medicare 101 - medicare basics and faq
What is Original Medicare?
Medicare part A – Includes hospital coverage, skilled nursing facility care, hospice care and home health care. On its own, it can require co-pays and deductibles.
Medicare part B – Includes outpatient care, including services from doctors and other health care providers. It also covers some home health care, durable medical equipment (such as wheelchairs, walkers, hospital beds, and other equipment). It also covers many preventative services (such as screenings, shots or vaccines and yearly “Wellness” visits). On its own, it can include coinsurance and a deductible.
Who qualifies for Medicare?
People age 65 or older, certain people under age 65 with disabilities, and people of any age with end-stage- renal disease (ESRD) (permanent kidney failure requiring dialysis or a kidney transplant)
How much does Original Medicare cost?
Medicare Part A – Individuals age 65 or older may be entitled to a premium-free Part A. The individual or their spouse must have worked and paid Medicare taxes for at least 10 years. Individuals eligible for Medicare due to a disability, end-stage renal diseases (ESRD) or amyotrophic lateral sclerosis (ALS) also qualify for premium-free Part A.
If you don't qualify for premium-free Part A, you can buy Part A. People who buy Part A will pay a premium of either $278 or $506 each month in 2023, depending on how long they or their spouse worked and paid Medicare taxes. If you choose not to buy Part A, you can still buy Part B.
Medicare Part B - Most people will pay the standard premium amount ($164.99 for 2023). If your modified adjusted gross income is above a certain amount, you may pay an Income Related Monthly Adjustment Amount (IRMAA). Medicare uses the modified adjusted gross income reported on your IRS tax return. This is the most recent tax return information provided to Social Security by the IRS.
These IRMAA amounts can be found at https://www.medicare.gov/your-medicare-costs/part-b-costs
Why would I purchase a Medicare supplement if I am on Original Medicare?
Not all costs are paid for under Original Medicare. For example, let's look at Medicare Part A. Say you have to go to an emergency room visit. Admission alone has a $1600 deductible for 2023. After the deductible, Medicare pays 100% for the next 60 days of an inpatient stay. However, if the stay goes longer than that, Medicare will then start charging co-insurance from days 61 to 90. The amount for this in 2023 is $400 a day. If your stay is over 90 days, then the co-insurance goes up to $800 a day in 2023. These are called “lifetime reserve days.” What this means is that once these days are used up, Medicare will no longer pay for your inpatient stay. However, if you choose to buy a Medicare supplement Plan G (which we will be using as an example), then all of the above-mentioned costs will be paid in full. Also, when the “lifetime reserve days” run out, the Plan G will pay for an additional 365 days of coverage for an inpatient. Skilled nursing facilities also have a copay after the first 20 days. In 2023, this is $200 a day for the next 80 days. Plan G will cover this copay.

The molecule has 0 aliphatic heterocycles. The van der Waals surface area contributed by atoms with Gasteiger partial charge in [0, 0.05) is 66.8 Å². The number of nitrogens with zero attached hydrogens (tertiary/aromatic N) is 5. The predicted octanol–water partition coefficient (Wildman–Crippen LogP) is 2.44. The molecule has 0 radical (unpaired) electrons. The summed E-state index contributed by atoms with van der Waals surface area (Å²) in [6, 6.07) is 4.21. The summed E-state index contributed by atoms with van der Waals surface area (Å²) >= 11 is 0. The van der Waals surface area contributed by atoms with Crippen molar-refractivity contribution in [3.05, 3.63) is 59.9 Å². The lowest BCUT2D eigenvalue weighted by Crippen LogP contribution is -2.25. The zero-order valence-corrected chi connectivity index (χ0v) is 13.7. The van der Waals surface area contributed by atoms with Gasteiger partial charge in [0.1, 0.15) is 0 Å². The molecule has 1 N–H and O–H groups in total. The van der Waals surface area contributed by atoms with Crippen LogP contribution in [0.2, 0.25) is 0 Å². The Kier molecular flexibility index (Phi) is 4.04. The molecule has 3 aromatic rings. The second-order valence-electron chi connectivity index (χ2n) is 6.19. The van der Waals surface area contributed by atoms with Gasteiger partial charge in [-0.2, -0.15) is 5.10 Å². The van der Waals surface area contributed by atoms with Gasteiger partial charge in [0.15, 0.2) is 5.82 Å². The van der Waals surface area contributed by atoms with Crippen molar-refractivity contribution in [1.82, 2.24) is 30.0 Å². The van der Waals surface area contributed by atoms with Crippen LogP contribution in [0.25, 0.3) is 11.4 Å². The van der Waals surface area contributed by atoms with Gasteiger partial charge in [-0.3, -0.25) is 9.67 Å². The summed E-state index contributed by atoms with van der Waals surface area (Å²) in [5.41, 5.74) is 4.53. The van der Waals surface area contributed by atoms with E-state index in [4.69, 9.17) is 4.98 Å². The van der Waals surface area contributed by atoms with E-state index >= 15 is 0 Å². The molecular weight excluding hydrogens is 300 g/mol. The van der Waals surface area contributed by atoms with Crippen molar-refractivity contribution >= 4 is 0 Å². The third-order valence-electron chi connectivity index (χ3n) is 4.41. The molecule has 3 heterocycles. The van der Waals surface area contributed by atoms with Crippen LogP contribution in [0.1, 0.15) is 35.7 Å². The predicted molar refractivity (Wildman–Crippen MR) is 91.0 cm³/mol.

As far as Medicare Part B goes, there is a calendar year deductible of $226 in 2023. After this has been paid, Medicare will generally pay 80% of the bill, while you pay the remaining 20%. It is important to note that some doctors can charge up to 15% extra for outpatient visits if they do not accept Medicare' s assigned amount. A Plan G supplement will pay for all of the Part B services mentioned above with the exception of the calendar year deductible.
In addition to all of that, a Plan G supplement also covers emergency care outside of the U.S. If you travel, this may be of use to you. Currently there is a lifetime maximum of $50,000 outside the U.S. With the Plan G paying 80% and you paying 20%.
As far as Medicare supplements are concerned, each company, by law, must provide the exact same benefit structure for each plan they sell. For example, if someone bought a Plan G from one company then the benefits would be the exact same from any other company offering Plan G. Since the coverage would be identical, and the main difference being cost of the premiums paid - we ask you this: "Why pay more than you have to?"
What are the other parts to Medicare?
The other parts to Medicare are Medicare Part D (for outpatient prescription drugs) and Medicare Part C (also known as Medicare Advantage, which works differently than Original Medicare and can also include prescription drug coverage). Unlike supplements, these are not fully standardized and may change benefits from year to year.
Should I get a Medicare Part D prescription drug plan?
Even if you don't currently take any prescriptions, it is advisable to buy a drug plan if you don't have what Medicare calls “creditable prescription drug coverage.” If you don't have some kind of creditable coverage, then you can get a (lifetime) penalty depending on how long you could have had such coverage but elected not to have it.
Medicare calculates the penalty by multiplying 1% of the "national base beneficiary premium" ($33.06 in 2021) times the number of full, uncovered months you didn't have Part D or creditable coverage. The monthly premium is rounded to the nearest $.10 and added to your monthly Part D premium. You can read more about these penalties on Medicare's website: